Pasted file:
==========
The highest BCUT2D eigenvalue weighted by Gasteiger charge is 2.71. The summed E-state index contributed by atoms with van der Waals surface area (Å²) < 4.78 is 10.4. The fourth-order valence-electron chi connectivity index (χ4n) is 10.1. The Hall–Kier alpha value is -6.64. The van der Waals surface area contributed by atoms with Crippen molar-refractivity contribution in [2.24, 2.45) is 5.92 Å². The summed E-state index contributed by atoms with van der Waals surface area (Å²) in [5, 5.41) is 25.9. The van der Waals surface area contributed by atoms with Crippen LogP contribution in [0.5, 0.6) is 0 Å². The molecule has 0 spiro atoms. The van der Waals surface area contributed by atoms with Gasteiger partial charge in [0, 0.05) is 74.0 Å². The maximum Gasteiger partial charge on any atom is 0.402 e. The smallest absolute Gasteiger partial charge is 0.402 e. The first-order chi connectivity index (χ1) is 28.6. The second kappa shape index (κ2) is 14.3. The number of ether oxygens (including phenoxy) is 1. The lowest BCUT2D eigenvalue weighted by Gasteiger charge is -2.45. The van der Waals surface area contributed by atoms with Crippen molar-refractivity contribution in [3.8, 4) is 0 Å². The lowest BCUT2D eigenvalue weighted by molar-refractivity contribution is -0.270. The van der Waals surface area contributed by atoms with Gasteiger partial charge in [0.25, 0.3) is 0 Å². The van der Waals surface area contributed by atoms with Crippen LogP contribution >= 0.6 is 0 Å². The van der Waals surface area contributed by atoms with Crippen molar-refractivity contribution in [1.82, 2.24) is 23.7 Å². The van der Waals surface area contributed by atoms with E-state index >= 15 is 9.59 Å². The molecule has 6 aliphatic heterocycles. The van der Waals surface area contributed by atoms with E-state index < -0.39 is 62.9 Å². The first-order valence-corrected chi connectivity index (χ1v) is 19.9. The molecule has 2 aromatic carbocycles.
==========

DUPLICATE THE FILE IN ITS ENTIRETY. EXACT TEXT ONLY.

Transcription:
The highest BCUT2D eigenvalue weighted by Gasteiger charge is 2.71. The summed E-state index contributed by atoms with van der Waals surface area (Å²) < 4.78 is 10.4. The fourth-order valence-electron chi connectivity index (χ4n) is 10.1. The Hall–Kier alpha value is -6.64. The van der Waals surface area contributed by atoms with Crippen molar-refractivity contribution in [2.24, 2.45) is 5.92 Å². The summed E-state index contributed by atoms with van der Waals surface area (Å²) in [5, 5.41) is 25.9. The van der Waals surface area contributed by atoms with Crippen LogP contribution in [0.5, 0.6) is 0 Å². The molecule has 0 spiro atoms. The van der Waals surface area contributed by atoms with Gasteiger partial charge in [0, 0.05) is 74.0 Å². The maximum Gasteiger partial charge on any atom is 0.402 e. The smallest absolute Gasteiger partial charge is 0.402 e. The first-order chi connectivity index (χ1) is 28.6. The second kappa shape index (κ2) is 14.3. The number of ether oxygens (including phenoxy) is 1. The lowest BCUT2D eigenvalue weighted by Gasteiger charge is -2.45. The van der Waals surface area contributed by atoms with Crippen molar-refractivity contribution in [3.8, 4) is 0 Å². The lowest BCUT2D eigenvalue weighted by molar-refractivity contribution is -0.270. The van der Waals surface area contributed by atoms with Gasteiger partial charge in [0.25, 0.3) is 0 Å². The van der Waals surface area contributed by atoms with Crippen LogP contribution >= 0.6 is 0 Å². The van der Waals surface area contributed by atoms with Crippen molar-refractivity contribution in [1.82, 2.24) is 23.7 Å². The van der Waals surface area contributed by atoms with E-state index >= 15 is 9.59 Å². The molecule has 6 aliphatic heterocycles. The van der Waals surface area contributed by atoms with E-state index < -0.39 is 62.9 Å². The first-order valence-corrected chi connectivity index (χ1v) is 19.9. The molecule has 2 aromatic carbocycles.